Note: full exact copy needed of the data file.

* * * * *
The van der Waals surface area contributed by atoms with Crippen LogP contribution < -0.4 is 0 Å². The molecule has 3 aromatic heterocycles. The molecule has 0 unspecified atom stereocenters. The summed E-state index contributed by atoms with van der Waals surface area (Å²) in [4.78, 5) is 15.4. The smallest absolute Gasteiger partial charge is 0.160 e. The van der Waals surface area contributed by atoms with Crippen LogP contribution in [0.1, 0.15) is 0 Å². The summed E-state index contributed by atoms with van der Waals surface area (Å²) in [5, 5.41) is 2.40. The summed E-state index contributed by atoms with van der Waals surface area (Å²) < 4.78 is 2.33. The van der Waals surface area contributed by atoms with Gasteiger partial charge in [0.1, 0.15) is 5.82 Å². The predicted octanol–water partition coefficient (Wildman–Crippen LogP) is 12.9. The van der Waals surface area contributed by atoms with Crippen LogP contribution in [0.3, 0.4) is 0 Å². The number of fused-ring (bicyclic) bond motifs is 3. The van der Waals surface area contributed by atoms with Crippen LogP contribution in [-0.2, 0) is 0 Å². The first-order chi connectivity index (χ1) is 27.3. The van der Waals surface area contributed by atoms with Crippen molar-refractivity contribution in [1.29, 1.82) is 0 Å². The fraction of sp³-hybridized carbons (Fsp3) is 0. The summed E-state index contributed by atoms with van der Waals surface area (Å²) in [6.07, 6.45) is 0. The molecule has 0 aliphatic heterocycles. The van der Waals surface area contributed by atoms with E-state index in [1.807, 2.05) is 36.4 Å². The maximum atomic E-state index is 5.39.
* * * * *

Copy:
The van der Waals surface area contributed by atoms with Crippen LogP contribution < -0.4 is 0 Å². The molecule has 3 aromatic heterocycles. The molecule has 0 unspecified atom stereocenters. The summed E-state index contributed by atoms with van der Waals surface area (Å²) in [4.78, 5) is 15.4. The smallest absolute Gasteiger partial charge is 0.160 e. The van der Waals surface area contributed by atoms with Crippen LogP contribution in [0.1, 0.15) is 0 Å². The summed E-state index contributed by atoms with van der Waals surface area (Å²) in [5, 5.41) is 2.40. The summed E-state index contributed by atoms with van der Waals surface area (Å²) < 4.78 is 2.33. The van der Waals surface area contributed by atoms with Gasteiger partial charge in [0.1, 0.15) is 5.82 Å². The predicted octanol–water partition coefficient (Wildman–Crippen LogP) is 12.9. The van der Waals surface area contributed by atoms with Crippen LogP contribution in [0.3, 0.4) is 0 Å². The number of fused-ring (bicyclic) bond motifs is 3. The van der Waals surface area contributed by atoms with Crippen LogP contribution in [-0.2, 0) is 0 Å². The first-order chi connectivity index (χ1) is 27.3. The van der Waals surface area contributed by atoms with Crippen molar-refractivity contribution in [1.29, 1.82) is 0 Å². The fraction of sp³-hybridized carbons (Fsp3) is 0. The summed E-state index contributed by atoms with van der Waals surface area (Å²) in [6.07, 6.45) is 0. The molecule has 0 aliphatic heterocycles. The van der Waals surface area contributed by atoms with E-state index in [1.807, 2.05) is 36.4 Å². The maximum atomic E-state index is 5.39.